We have a new and improved search experience for viral genes from select human pathogens. When you search  for a virus such as HIV-1 (more examples below),  you now get an interactive graphical representation of the viral genome where you can see all the annotated viral proteins in context. Clicking on the gene / protein objects allows you to access sequences, publications, and analysis tools for the selected protein. This new feature is designed to help you quickly find information relevant to your research on clinically important viruses.Virus_searchFigure 1. Top: The virus genome graphic result for a search with HIV-1 with access to analysis tools, downloads, and relevant results in the Genome and Virus resources. Bottom: The result obtained by clicking the env gene graphic, which provides links to protein and nucleotide sequences, the literature, analysis tools, and downloads.

Try it out using the following example searches and  let us know what you think!

New Norovirus GenBank Submission Service


Do you have Norovirus sequence data to submit to GenBank? Try out the newly-released improvements in our submission service for Norovirus data! The new service offers the following advantages:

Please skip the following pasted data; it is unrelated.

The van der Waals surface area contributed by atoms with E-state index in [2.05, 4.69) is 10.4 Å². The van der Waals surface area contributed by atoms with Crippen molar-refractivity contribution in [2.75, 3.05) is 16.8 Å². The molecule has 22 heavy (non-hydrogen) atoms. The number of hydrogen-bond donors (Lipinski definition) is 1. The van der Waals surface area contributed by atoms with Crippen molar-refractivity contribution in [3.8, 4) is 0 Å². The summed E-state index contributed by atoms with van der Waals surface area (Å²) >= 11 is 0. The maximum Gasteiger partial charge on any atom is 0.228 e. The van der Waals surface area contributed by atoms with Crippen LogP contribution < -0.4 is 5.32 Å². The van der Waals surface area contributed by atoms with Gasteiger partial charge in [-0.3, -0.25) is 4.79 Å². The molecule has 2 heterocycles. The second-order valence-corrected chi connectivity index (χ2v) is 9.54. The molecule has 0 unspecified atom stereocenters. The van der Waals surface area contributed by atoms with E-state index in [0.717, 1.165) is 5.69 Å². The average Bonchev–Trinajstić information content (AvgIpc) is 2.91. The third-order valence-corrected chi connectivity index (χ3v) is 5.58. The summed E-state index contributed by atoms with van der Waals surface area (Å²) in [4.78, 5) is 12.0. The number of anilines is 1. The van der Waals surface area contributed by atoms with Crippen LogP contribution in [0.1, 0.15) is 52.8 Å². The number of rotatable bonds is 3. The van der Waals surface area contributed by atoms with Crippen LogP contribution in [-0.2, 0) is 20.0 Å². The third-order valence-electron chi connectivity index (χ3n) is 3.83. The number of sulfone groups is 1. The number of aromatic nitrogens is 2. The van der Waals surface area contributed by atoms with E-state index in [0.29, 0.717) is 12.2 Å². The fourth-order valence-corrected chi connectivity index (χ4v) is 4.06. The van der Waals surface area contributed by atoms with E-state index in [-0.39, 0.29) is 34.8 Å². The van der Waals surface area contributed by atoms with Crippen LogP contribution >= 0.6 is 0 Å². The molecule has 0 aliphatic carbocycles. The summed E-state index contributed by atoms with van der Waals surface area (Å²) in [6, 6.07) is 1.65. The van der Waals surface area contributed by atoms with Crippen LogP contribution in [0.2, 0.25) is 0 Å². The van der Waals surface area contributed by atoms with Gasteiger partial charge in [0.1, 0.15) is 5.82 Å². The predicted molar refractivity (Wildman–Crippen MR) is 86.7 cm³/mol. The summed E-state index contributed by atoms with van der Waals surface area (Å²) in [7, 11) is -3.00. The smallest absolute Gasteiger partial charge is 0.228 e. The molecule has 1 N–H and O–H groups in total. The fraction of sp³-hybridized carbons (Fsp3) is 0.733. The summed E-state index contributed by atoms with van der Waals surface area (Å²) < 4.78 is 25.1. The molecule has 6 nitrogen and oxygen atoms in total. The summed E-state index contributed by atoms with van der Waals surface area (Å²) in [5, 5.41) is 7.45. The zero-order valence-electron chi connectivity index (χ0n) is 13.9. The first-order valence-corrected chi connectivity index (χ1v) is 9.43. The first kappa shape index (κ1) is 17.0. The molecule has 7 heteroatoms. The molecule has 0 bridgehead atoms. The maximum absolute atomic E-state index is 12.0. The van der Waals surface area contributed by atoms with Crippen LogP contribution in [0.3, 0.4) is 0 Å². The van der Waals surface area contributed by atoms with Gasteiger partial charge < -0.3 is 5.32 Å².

• Faster processing and shorter time to accession numbers
  • Improved user interface
  • Automatic Feature annotation
Submisssion_portal

Figure 1. The submission portal page showing the new option for submitting Norovirus data.

Begin a new Norovirus submission or see how to get started submitting other data to GenBank.

GenBank accepts a wide range of data to support scientific discovery and analysis on sequences from all branches of life.

Virus Hunting Data Science Hackathon next week in San Diego


From January 9th – 11th, the NCBI will help run a bioinformatics hackathon in Southern California hosted by the Computational Sciences Research Center at San Diego State University. We reached out to the global computational biology and virology community as part of this effort to make data more accessible.

The hackathon teams look forward to leveraging metagenomic datasets in the cloud to find data based on organismal content and update taxonomy – but most of all – hunt down new viruses!

Follow along with the event with NCBI tweets and see our work on GitHub.